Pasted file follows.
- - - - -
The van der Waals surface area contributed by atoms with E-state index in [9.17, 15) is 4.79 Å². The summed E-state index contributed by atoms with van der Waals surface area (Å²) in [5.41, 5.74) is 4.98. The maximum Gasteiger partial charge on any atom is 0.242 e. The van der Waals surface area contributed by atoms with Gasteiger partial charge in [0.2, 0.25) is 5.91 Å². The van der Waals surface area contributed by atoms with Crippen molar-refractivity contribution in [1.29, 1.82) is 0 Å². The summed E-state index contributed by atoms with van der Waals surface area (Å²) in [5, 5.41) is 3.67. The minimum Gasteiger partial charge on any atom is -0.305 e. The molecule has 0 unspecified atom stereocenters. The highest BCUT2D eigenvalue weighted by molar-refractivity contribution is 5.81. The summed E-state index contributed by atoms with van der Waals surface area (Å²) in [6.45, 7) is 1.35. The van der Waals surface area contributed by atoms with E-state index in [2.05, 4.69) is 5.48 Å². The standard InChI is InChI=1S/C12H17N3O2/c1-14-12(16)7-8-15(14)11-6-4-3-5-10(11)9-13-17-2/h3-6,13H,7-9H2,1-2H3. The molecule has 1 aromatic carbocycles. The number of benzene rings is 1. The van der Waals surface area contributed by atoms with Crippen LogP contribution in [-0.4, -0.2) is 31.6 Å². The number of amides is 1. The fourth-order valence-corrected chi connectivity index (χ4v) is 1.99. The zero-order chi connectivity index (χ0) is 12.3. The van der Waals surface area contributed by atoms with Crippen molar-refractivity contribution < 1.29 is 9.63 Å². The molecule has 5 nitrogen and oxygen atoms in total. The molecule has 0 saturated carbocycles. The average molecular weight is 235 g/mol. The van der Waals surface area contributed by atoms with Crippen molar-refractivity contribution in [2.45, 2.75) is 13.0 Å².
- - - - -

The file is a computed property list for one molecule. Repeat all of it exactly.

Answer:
The van der Waals surface area contributed by atoms with E-state index in [9.17, 15) is 4.79 Å². The summed E-state index contributed by atoms with van der Waals surface area (Å²) in [5.41, 5.74) is 4.98. The maximum Gasteiger partial charge on any atom is 0.242 e. The van der Waals surface area contributed by atoms with Gasteiger partial charge in [0.2, 0.25) is 5.91 Å². The van der Waals surface area contributed by atoms with Crippen molar-refractivity contribution in [1.29, 1.82) is 0 Å². The summed E-state index contributed by atoms with van der Waals surface area (Å²) in [5, 5.41) is 3.67. The minimum Gasteiger partial charge on any atom is -0.305 e. The molecule has 0 unspecified atom stereocenters. The highest BCUT2D eigenvalue weighted by molar-refractivity contribution is 5.81. The summed E-state index contributed by atoms with van der Waals surface area (Å²) in [6.45, 7) is 1.35. The van der Waals surface area contributed by atoms with E-state index in [2.05, 4.69) is 5.48 Å². The standard InChI is InChI=1S/C12H17N3O2/c1-14-12(16)7-8-15(14)11-6-4-3-5-10(11)9-13-17-2/h3-6,13H,7-9H2,1-2H3. The molecule has 1 aromatic carbocycles. The number of benzene rings is 1. The van der Waals surface area contributed by atoms with Crippen LogP contribution in [-0.4, -0.2) is 31.6 Å². The number of amides is 1. The fourth-order valence-corrected chi connectivity index (χ4v) is 1.99. The zero-order chi connectivity index (χ0) is 12.3. The van der Waals surface area contributed by atoms with Crippen molar-refractivity contribution < 1.29 is 9.63 Å². The molecule has 5 nitrogen and oxygen atoms in total. The molecule has 0 saturated carbocycles. The average molecular weight is 235 g/mol. The van der Waals surface area contributed by atoms with Crippen molar-refractivity contribution in [2.45, 2.75) is 13.0 Å².